So Much for the Google Lock-Up Expiration

Google (GOOG) shares are up another $3 this morning after rising nearly $6 yesterday, the first day every share of the Internet search company was available for sale. It appears that demand for the shares is more than adequate to soak up a little extra supply (little because any shares that will be sold by company insiders will be unloaded in a slow and orderly fashion, as opposed to all at once).

What lies ahead for Google in the short to intermediate term? How about inclusion in the S&P 500? With a market cap of more than $50 billion, Google would find itself in the top quintile of companies in the index (based on market cap) upon its addition. With so many mergers and acquisitions being announced recently (AT&T and Gillette are two examples of S&P companies that will need to be replaced), it is only a matter of time before index funds will have to gobble up Google shares.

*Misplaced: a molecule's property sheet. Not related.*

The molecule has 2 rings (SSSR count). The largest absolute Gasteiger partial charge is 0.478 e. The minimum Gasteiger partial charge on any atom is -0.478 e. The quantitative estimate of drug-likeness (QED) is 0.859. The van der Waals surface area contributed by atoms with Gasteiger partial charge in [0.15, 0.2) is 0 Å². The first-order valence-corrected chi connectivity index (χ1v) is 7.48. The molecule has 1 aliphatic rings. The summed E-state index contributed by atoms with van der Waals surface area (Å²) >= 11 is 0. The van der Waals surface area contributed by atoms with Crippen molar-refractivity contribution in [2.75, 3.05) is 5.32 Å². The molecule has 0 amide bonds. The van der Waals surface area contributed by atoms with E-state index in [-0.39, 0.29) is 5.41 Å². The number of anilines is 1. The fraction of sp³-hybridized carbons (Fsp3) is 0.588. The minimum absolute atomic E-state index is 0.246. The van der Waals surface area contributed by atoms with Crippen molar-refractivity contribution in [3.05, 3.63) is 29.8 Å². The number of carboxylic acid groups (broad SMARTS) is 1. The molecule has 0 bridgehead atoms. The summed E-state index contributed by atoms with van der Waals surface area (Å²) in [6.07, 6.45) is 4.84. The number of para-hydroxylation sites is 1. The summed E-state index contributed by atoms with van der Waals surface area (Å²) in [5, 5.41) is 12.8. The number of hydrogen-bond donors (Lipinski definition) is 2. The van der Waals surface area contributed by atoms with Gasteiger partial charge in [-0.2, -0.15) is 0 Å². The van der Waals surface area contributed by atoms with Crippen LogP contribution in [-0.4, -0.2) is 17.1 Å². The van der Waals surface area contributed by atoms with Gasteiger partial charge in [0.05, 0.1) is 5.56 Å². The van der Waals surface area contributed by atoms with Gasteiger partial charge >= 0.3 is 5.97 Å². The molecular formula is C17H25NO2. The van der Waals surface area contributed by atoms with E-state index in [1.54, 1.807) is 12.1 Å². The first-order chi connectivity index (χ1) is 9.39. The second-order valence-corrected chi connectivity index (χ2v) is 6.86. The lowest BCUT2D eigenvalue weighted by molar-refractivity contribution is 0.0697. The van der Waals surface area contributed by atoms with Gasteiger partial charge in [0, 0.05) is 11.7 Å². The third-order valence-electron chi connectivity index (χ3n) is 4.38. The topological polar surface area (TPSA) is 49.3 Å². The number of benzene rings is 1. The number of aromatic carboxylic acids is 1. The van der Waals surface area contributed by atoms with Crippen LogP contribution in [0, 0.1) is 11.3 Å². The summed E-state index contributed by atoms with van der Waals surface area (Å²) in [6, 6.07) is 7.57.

The largest S&P 500 fund, Vanguard Index 500, had $106.6 billion in assets as of 12/31/04. If Google was added to the S&P today, that fund alone would need to purchase more than $500 million in stock, about 1% of the company’s total outstanding shares. As a result, the announcement of Google’s inclusion in the S&P 500 will only serve to further buoy the stock price, and help to absorb the recently increased float.

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